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Rewarding Physicians Under New Revenue Models

by John Harris, Director
HFM blog
January 2013

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Many new revenue models—including accountable care organizations, bundled payments, and pay for performance—are intended to generate a pool of surplus/incentive funds. Often, this pool will be split between a hospital or hospitals and physicians, and then the physicians’ pool will be allocated among participating physicians.

Part of developing a program under any new revenue model is hammering out the agreement with the physicians on how those surplus funds will be divided. This can be perilous territory—you don’t want to look petty or endanger your relationships with physicians. Rather, you want your physicians to say, “That allocation seems fair.” Getting this response requires a little planning.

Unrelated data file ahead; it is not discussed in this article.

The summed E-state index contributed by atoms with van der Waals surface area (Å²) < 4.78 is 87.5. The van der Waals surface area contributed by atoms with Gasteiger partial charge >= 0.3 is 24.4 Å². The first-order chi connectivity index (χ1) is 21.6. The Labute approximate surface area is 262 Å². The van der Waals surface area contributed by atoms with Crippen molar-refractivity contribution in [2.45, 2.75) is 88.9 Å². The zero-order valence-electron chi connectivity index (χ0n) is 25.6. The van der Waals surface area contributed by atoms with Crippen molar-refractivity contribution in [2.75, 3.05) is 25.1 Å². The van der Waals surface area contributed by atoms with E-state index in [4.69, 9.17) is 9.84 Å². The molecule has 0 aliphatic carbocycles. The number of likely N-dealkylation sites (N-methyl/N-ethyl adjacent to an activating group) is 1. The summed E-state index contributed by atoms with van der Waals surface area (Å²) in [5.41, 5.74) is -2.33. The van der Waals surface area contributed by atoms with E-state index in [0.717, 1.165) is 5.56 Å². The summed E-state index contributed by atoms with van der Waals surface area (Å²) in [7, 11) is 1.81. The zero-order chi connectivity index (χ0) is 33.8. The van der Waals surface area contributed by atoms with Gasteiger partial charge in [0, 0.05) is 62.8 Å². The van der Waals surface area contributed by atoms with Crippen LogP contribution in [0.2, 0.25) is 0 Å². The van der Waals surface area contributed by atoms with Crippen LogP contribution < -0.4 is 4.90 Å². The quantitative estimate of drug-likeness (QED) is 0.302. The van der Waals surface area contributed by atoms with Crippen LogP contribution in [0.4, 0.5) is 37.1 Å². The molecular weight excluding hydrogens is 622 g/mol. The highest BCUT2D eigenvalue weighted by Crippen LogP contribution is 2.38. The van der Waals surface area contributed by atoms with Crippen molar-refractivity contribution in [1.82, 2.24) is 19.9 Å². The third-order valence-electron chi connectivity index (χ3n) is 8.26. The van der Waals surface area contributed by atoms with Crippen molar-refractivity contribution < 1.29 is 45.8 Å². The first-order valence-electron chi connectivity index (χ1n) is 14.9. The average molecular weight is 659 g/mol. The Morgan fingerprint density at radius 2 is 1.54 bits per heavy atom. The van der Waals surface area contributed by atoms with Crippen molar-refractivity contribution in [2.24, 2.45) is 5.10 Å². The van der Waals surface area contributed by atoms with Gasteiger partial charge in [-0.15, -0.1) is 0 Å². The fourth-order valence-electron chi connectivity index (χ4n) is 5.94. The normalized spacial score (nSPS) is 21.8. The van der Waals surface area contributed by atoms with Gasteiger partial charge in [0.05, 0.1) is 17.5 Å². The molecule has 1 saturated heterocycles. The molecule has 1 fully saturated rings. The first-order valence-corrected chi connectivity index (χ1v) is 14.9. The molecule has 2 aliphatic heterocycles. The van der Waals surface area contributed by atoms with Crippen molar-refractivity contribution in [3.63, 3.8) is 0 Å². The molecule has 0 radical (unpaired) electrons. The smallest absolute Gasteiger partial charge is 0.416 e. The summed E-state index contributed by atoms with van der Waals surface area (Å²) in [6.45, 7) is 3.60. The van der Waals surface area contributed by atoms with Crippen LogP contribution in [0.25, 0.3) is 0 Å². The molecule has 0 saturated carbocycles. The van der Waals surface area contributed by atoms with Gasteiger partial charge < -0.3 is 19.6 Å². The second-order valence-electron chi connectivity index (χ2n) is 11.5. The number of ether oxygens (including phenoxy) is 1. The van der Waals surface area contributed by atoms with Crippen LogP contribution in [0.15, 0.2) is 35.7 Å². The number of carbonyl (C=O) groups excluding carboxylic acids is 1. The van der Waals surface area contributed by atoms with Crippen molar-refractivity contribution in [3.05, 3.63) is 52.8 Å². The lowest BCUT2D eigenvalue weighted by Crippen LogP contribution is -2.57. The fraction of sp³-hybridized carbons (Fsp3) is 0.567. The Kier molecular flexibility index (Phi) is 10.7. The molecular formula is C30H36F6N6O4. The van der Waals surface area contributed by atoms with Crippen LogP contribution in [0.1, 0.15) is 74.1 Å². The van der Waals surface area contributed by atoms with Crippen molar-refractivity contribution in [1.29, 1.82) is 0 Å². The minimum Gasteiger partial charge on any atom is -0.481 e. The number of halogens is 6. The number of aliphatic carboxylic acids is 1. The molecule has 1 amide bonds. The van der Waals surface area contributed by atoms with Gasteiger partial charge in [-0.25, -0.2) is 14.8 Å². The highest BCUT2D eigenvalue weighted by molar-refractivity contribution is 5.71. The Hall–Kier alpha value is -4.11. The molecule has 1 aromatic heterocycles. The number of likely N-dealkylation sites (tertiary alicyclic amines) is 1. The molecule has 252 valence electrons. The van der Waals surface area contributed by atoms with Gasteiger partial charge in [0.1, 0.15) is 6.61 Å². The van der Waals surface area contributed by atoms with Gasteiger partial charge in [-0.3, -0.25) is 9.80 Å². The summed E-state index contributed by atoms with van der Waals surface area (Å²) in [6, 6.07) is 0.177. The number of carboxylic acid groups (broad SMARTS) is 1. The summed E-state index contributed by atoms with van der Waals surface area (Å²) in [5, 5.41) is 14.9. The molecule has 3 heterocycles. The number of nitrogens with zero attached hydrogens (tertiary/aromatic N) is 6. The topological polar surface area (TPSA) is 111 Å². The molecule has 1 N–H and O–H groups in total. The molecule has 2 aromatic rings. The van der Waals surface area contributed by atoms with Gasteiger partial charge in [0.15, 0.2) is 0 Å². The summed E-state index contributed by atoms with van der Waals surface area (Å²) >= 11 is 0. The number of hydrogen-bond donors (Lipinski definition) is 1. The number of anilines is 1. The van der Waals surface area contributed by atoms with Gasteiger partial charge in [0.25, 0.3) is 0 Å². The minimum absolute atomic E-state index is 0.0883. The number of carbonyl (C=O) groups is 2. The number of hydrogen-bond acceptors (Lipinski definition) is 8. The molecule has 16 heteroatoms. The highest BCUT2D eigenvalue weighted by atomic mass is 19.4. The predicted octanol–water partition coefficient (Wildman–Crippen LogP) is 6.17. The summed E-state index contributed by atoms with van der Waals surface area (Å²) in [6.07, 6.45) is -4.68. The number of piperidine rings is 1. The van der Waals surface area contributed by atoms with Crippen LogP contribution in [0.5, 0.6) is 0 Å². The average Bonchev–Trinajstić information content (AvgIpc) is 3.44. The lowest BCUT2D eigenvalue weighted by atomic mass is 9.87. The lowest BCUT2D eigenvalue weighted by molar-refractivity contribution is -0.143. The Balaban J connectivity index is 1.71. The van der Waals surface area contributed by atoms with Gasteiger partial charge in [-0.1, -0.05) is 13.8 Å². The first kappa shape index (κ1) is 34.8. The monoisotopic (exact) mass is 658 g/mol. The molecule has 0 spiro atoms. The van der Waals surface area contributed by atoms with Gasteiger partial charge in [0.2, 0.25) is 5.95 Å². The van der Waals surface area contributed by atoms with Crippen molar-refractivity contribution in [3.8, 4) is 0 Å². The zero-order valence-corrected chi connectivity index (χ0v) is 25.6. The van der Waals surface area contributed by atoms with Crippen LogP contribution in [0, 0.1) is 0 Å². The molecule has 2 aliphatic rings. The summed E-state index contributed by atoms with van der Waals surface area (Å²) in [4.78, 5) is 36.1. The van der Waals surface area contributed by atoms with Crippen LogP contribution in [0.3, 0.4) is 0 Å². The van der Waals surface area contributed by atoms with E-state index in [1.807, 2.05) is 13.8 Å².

The first question is whether any surplus or incentive funds will be used to cover start-up investments and operating costs. Although the hospital may perceive this approach as reasonable if it is investing to get additional revenue, the physicians may see this investment as part of what the hospital ought to do anyway (e.g., have good IT to support its contracting efforts).

It also is important to consider who bears the risk for losses if there are any. This consideration may be tied to how the surplus is split between hospitals and physicians—if the physicians are willing to bear risk, they may merit a higher percent of any surplus.

Once you’ve determined the split between hospital and physi­cians, you have to tackle how to divide the physician surplus pool among physicians. Hospitals should adhere to five key principles in designing incentive distribution models:

  • Fairness
  • Transparency
  • Simplicity
  • Frequency of distribution
  • Physician performance on the measures that determine how well the pool is funded

These principles are best addressed through engaging in thoughtful discussions with physicians, comparing options, and agreeing on approaches that can be easily explained throughout the physician community. A commitment to these efforts not only will yield trust and support of your physicians, but also may help you distinguish your organization from competitors.